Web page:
This past week, I was home for spring break. While I expected the week would consist of movies, shopping, and outdoor activities, the week instead consisted of panicking over the fact college was moving online and that my friends would potentially be trapped abroad. In the midst of all this anxiety, our family started to think of what supplies we would need when self-quarantining. That question led us to make a trip to Costco, and the experience left me somewhat concerned about the future.
Costco has always been one of my favorite shopping destinations. The atmosphere has always been welcoming, the products have always been high quality, and the food samples have always tasted great. The employees even used to draw cartoons on the shopping receipts when I accompanied my parents as a child. I never thought Costco’s friendly and tranquil atmosphere could change within the span of a few days, but this past Tuesday I could barely recognize Costco as the store it had always been.
Thankfully, I did not make the trip alone. My brother Niko accompanied me since both of our parents work full time–and we needed to stock up for the coronavirus isolation. Our shopping list was nothing outside of the ordinary: chicken, milk, eggs, juice, water, and bread. Yet, buying each product was a challenge.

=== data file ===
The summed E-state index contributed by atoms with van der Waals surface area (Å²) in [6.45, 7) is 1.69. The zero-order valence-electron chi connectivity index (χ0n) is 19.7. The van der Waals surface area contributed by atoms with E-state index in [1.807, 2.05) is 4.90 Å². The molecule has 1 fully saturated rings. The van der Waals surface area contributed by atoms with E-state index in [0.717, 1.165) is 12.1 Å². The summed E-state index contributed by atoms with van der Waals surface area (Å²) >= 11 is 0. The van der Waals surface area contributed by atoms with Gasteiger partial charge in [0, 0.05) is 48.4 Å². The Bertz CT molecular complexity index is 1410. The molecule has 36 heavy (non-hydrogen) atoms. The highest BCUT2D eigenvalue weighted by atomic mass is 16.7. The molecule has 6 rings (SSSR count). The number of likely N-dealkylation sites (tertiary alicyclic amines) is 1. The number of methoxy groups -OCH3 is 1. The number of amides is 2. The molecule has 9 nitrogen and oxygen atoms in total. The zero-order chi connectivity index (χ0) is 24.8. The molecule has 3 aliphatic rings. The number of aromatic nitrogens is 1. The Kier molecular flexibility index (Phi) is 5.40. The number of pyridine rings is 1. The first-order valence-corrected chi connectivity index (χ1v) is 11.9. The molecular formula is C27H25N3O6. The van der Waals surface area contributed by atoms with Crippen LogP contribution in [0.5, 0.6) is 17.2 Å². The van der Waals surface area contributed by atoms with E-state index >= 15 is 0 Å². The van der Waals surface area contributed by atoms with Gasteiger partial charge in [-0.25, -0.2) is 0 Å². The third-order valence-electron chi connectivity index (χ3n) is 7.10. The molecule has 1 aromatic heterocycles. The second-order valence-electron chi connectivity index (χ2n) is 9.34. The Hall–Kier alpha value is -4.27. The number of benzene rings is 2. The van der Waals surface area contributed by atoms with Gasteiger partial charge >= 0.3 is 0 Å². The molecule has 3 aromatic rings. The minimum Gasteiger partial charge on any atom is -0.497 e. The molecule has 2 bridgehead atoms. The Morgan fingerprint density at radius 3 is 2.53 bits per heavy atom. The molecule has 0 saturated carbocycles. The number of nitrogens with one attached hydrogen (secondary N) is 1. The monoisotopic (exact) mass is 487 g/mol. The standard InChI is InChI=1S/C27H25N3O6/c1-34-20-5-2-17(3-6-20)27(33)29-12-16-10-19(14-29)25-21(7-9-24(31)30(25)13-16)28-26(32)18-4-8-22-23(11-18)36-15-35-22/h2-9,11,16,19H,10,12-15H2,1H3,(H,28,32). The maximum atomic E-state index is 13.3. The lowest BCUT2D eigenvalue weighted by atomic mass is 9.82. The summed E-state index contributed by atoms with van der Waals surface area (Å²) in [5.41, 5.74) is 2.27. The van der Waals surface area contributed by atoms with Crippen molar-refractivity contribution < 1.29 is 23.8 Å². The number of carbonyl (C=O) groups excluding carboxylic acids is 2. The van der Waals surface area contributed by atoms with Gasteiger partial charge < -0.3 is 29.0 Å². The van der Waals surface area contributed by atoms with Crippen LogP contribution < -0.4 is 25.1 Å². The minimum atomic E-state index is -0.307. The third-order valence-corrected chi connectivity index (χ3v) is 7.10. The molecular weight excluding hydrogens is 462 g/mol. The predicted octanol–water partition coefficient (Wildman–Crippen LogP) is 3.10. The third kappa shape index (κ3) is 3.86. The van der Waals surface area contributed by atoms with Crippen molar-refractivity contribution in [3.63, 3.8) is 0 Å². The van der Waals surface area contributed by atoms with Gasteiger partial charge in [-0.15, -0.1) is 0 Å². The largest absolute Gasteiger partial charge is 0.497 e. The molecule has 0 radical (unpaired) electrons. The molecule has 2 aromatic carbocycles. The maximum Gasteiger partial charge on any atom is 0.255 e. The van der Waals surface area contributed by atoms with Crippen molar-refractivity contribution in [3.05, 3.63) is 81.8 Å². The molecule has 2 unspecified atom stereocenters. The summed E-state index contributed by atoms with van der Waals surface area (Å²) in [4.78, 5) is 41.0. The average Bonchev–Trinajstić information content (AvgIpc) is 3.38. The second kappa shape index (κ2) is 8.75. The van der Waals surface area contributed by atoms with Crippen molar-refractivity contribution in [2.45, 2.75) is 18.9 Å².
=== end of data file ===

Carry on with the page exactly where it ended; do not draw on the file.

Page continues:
Costco is out of all toilet paper, disinfectants, and soap. Trader Joe’s is out of frozen food. And Asian Supermarkets have no rice. I feel like we’re in the Hunger Games. To protect our employees, Blogilates HQ is working from home next week. But don’t worry – you’ll still get your new workout video every Sunday! Should I make a 14-day Quarantine at-home workout plan for you guys? ?#kiddingnotkidding #blogilates
Upon entering Costco, we were greeted by a sign stating, “No bleach, no toilet paper, no hand soap.” I never realized how common products greatly impacted my sense of safety and stability until I read this sign. These were products I never believed could vanish from the shelves. The idea that I could always get whatever I needed gave me a sense of underlying security that I never knew was there–until it was gone.
Niko and I walked through the barren aisles, searching for and substituting whatever we could. The entire meat section looked like a hall of mirrors. Everything but a pack of organic beef was gone. People herded around the deli as they waited for rotisserie chicken and mothers zoomed through the cleaning supplies aisles. Surprisingly, the cold and flu medicines were fully in stock while toilet paper was completely gone. It was as if the store had been raided during some sort of apocalypse.
The most astonishing part was the checkout line. While we were shopping, I thought people were continuously traveling down the center aisle of the store. In reality, they were all waiting in line. The line for self-checkout and regular checkout extended from the front of the store toward the back like train tracks without a visible end. Some people were taking pictures and others were calling their loved ones in awe of the store conditions. Niko and I exchanged shocked expressions and bursted out laughing. Empty shelves and endless lines were the fallout of a consumer culture threatened by the inability to shop– and we were participating in it!
Don’t get me wrong; there is no one who loves a successful shopping trip or online score more than me. Yet, the public panic of losing accessibility to goods made me question the central role consumerism plays in our daily lives.